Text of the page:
Housing a Nation: Housing Choice Vouchers

Research & Policy | August 24th 2017

City Street with text Policy Minute


The Housing a Nation Policy Minute series summarizes timely research on the largest federal subsidies for the development and preservation of affordable housing. This series sheds light on how these subsidies operate in jurisdictions across the U.S. This week we focus on the nation’s Housing Choice Voucher program, a rental subsidy that expands the rental options of low-income families by providing the opportunity to access market-rate units in a broad range of neighborhoods.

Earlier this month, the U.S. Department of Housing and Urban Development (HUD) issued a notification that it is suspending mandatory implementation of the Small Area Fair Market Rents (SAFMRs). Read HUD's letter >>



If empowered with the appropriate information and opportunities, more voucher families would move to better schools when their children reach school age. Why Don’t Housing Voucher Recipients Live Near Better Schools? Insights from Big Data, by Ingrid Gould Ellen, Keren Mertens Horn, and Amy Ellen Schwartz, uses administrative data from 15 states to explore why voucher households are not reaching higher-performing neighborhood schools than other households with similar incomes. They find that voucher holders do move towards better schools, when those schools become salient to them. In particular, families are more likely to move closer to a better school in the year before their oldest child meets the eligibility cutoff for kindergarten. Further, the magnitude of the effect is larger in metropolitan areas with a relatively high share of affordable rental units located in the same neighborhood, or in close proximity, to high-performing schools. Read more >>

Small Area Fair Market Rents (SAFMRs) allow voucher recipients to live in higher quality housing and neighborhoods with less poverty and crime. How Do Changes In Housing Voucher Design Affect Rent and Neighborhood Quality, by Robert A. Collinson and Peter Ganong, uses administrative data from housing authorities in Dallas and Fort Worth, Texas, to study how changes in voucher payment standards affect neighborhood poverty, unit quality, and rents. The authors first examine a policy that made vouchers more generous across a metro area, and found that “[t]his policy had no impact on neighborhood poverty, little impact on observed quality, and increased rents.” Second, the authors examine a policy that indexed rent ceilings to neighborhood rents. This policy led voucher recipients to move to higher quality neighborhoods with lower crime, poverty, and unemployment, at no additional cost to the government. Read more >>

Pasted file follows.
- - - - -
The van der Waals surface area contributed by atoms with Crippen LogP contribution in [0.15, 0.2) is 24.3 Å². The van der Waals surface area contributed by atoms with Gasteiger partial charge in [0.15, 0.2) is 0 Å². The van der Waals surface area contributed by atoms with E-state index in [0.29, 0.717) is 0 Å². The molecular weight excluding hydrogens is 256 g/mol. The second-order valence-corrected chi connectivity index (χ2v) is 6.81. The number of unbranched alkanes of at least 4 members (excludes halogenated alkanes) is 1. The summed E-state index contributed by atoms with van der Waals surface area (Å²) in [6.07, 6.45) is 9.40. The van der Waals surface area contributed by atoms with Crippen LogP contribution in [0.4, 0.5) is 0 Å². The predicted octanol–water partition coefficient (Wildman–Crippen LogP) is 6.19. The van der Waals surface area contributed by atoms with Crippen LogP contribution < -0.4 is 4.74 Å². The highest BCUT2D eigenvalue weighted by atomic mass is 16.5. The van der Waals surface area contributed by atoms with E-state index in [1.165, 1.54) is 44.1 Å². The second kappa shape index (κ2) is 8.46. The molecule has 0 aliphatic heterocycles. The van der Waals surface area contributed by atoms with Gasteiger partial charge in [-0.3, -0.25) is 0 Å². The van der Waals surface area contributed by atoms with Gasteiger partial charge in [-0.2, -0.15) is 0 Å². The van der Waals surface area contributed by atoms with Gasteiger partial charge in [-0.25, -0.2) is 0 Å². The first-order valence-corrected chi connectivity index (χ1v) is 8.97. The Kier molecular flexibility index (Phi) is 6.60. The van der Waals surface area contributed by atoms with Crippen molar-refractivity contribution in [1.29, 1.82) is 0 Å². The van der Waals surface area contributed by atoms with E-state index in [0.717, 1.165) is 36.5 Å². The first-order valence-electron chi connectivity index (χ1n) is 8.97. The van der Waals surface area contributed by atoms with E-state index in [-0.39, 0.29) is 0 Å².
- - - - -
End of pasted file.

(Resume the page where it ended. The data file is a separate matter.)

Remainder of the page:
An increase in households with vouchers does not cause an increase in crime. The NYU Furman Center’s policy brief released in March 2013, titled Investigating the Relationship Between Housing Voucher Use and Crime, examined a common assumption about the relationship between an influx of families with Housing Choice Vouchers (HCV) and neighborhood crime by examining neighborhood-level data on crime and voucher use in ten cities. This study finds “no evidence that an increase in households using vouchers results in increased crime in a neighborhood.” Instead, households with vouchers appear to settle in areas that already have high crime rates. Read more >>